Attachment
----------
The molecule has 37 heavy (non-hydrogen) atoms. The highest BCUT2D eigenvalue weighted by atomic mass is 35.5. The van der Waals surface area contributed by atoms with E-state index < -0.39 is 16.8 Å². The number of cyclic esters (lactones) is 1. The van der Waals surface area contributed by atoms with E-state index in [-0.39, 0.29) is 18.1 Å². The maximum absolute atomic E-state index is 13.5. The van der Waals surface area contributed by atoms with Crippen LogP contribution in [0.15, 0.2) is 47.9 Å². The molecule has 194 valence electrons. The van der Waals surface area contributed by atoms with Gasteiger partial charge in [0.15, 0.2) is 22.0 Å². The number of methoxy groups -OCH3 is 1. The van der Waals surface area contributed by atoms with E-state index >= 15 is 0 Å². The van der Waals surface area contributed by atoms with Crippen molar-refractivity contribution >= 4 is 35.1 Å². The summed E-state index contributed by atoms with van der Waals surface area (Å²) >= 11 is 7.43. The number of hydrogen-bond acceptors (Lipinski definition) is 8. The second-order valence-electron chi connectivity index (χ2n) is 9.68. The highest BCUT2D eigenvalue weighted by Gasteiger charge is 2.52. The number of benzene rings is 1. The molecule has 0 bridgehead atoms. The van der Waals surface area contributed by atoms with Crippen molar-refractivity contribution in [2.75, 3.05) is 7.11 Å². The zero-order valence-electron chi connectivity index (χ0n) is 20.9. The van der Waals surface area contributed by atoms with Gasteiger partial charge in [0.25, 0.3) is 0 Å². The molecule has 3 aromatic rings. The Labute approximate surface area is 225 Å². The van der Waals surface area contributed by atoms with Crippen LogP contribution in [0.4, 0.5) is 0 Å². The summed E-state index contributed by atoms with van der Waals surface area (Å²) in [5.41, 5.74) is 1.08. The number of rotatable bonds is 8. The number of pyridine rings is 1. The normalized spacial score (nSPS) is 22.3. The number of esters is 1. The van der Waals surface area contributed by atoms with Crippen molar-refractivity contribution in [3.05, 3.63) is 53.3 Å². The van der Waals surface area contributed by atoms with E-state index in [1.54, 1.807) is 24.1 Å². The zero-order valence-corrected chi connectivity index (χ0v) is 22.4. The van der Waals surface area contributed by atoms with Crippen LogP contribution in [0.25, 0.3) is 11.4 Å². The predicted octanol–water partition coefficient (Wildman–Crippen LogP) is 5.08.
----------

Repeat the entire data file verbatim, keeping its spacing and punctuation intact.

The molecule has 37 heavy (non-hydrogen) atoms. The highest BCUT2D eigenvalue weighted by atomic mass is 35.5. The van der Waals surface area contributed by atoms with E-state index < -0.39 is 16.8 Å². The number of cyclic esters (lactones) is 1. The van der Waals surface area contributed by atoms with E-state index in [-0.39, 0.29) is 18.1 Å². The maximum absolute atomic E-state index is 13.5. The van der Waals surface area contributed by atoms with Crippen LogP contribution in [0.15, 0.2) is 47.9 Å². The molecule has 194 valence electrons. The van der Waals surface area contributed by atoms with Gasteiger partial charge in [0.15, 0.2) is 22.0 Å². The number of methoxy groups -OCH3 is 1. The van der Waals surface area contributed by atoms with E-state index >= 15 is 0 Å². The van der Waals surface area contributed by atoms with Crippen molar-refractivity contribution >= 4 is 35.1 Å². The summed E-state index contributed by atoms with van der Waals surface area (Å²) >= 11 is 7.43. The number of hydrogen-bond acceptors (Lipinski definition) is 8. The second-order valence-electron chi connectivity index (χ2n) is 9.68. The highest BCUT2D eigenvalue weighted by Gasteiger charge is 2.52. The number of benzene rings is 1. The molecule has 0 bridgehead atoms. The van der Waals surface area contributed by atoms with Crippen molar-refractivity contribution in [2.75, 3.05) is 7.11 Å². The zero-order valence-electron chi connectivity index (χ0n) is 20.9. The van der Waals surface area contributed by atoms with Gasteiger partial charge in [0.25, 0.3) is 0 Å². The molecule has 3 aromatic rings. The Labute approximate surface area is 225 Å². The van der Waals surface area contributed by atoms with Crippen LogP contribution in [0.4, 0.5) is 0 Å². The summed E-state index contributed by atoms with van der Waals surface area (Å²) in [5.41, 5.74) is 1.08. The number of rotatable bonds is 8. The number of pyridine rings is 1. The normalized spacial score (nSPS) is 22.3. The number of esters is 1. The van der Waals surface area contributed by atoms with Crippen molar-refractivity contribution in [3.05, 3.63) is 53.3 Å². The van der Waals surface area contributed by atoms with E-state index in [1.54, 1.807) is 24.1 Å². The zero-order valence-corrected chi connectivity index (χ0v) is 22.4. The van der Waals surface area contributed by atoms with Crippen LogP contribution in [0.25, 0.3) is 11.4 Å². The predicted octanol–water partition coefficient (Wildman–Crippen LogP) is 5.08.